By Matt Soniak
We all know that cats (and dogs) are responsible for allergic reactions in some people. And one of the major culprits is dander. But what exactly is cat dander and why does it cause allergies in people? Let’s find out.
1. Dander is made up of the microscopic bits of dead skin that cats (and also dogs, people and really any other animal with feathers or fur) naturally shed.
2. When it comes to allergies, the dander itself isn’t the issue, but two allergens that it can act as a vehicle for. The main allergens associated with cat dander are two proteins called Fel d 1 and Fel d 4. The first is produced both by cats’ skin and their sebaceous glands (which secrete a waxy substance called sebum that helps waterproof and lubricate their skin), while the second is produced in cat saliva and deposited on their skin when they grooms themselves. The dander can trap these allergens, says Dr. Christine Cain, a veterinarian and Assistant Professor of Dermatology at the University of Pennsylvania School of Veterinary Medicine, and spread them around as the hair is shed.
3. These cat allergens are very small, Cain explains, and can potentially make their way all around the home. In fact, they’re among the smallest of the major allergens — a fraction of the size of dust particles. That means they can become airborne easily and spread around before settling on different surfaces. Part of the difficulty with cat dander and cat allergens, Cain says, “is that they’re pretty ubiquitous, so even people who don’t have cats can still have cat allergen in their house.”
4. How do these tiny proteins cause such big problems for some people? An allergy is the result of your immune system mistaking a harmless substance—in this case, the cat’s proteins—for something more dangerous, and reacting the way it would to a pathogen or another invader. The immune system makes antibodies to fight off what it sees as a danger, causing allergy symptoms like itching, a runny nose or an asthma attack.
5. Cat allergies are roughly twice as common as dog allergies, according to the Asthma and Allergy Foundation of America (AAFA). The allergens associated with cat dander are different than those find their way onto dog dander. With dogs, the trouble making proteins are Can f 1 and Can f 2, which are produced by dogs’ salivary glands.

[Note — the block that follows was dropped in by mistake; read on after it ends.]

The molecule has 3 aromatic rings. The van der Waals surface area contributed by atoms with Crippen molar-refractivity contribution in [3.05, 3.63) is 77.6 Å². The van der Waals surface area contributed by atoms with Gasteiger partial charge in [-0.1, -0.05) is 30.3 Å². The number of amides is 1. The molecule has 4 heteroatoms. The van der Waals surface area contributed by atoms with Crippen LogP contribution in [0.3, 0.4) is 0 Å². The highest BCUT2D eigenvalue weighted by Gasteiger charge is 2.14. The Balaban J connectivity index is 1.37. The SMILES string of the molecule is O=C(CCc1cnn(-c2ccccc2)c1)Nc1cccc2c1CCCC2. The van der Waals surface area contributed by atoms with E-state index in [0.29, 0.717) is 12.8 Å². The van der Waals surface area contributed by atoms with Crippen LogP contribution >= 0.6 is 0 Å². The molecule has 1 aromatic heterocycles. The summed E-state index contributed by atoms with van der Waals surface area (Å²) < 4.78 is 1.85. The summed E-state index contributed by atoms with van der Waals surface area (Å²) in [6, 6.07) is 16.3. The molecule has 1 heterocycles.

6. The amount of allergens that cats produce doesn’t differ from breed to breed, but does differ among individual cats. Cain says that male cats tend to produce more allergens than females. Among males, neutered cats produce less than intact ones. Research has produced mixed results regarding another factor: fur color. Some research found that dark-colored cats are more allergenic than ones with lighter fur, but other studies suggest that fur color had no link to allergen amount. Another study found that people living in the Western U.S. had higher cat allergen concentrations in the homes than those in other parts of the country.
7. There are a number of ways pet owners can cut down the amount of cat dander and cat allergens in their homes. Bathing can be effective, but requires some commitment. “Sometimes for it to be helpful, you have to bathe your pet pretty frequently, like twice a week,” Cain says. If that seems like too much to ask of yourself or the cat, you can tackle the dander that’s already loose in the house. The AAFA recommends keeping your cat out of the bedroom, removing surfaces like rugs and carpets that allergens can stick to, changing and washing clothes after long exposure to your cat and using an air cleaner with a HEPA filter.
8. While some people think that hairless cats or certain “hypoallergenic” breeds can bring them relief from their cat allergies, that’s not really the case. “There is no true hypoallergenic breed,” Cain says. “That's a complete misnomer.” While hairless cats can be beneficial in that additional allergens like dust or pollen won’t cling to their coats, they still produce the same allergenic proteins as other breeds.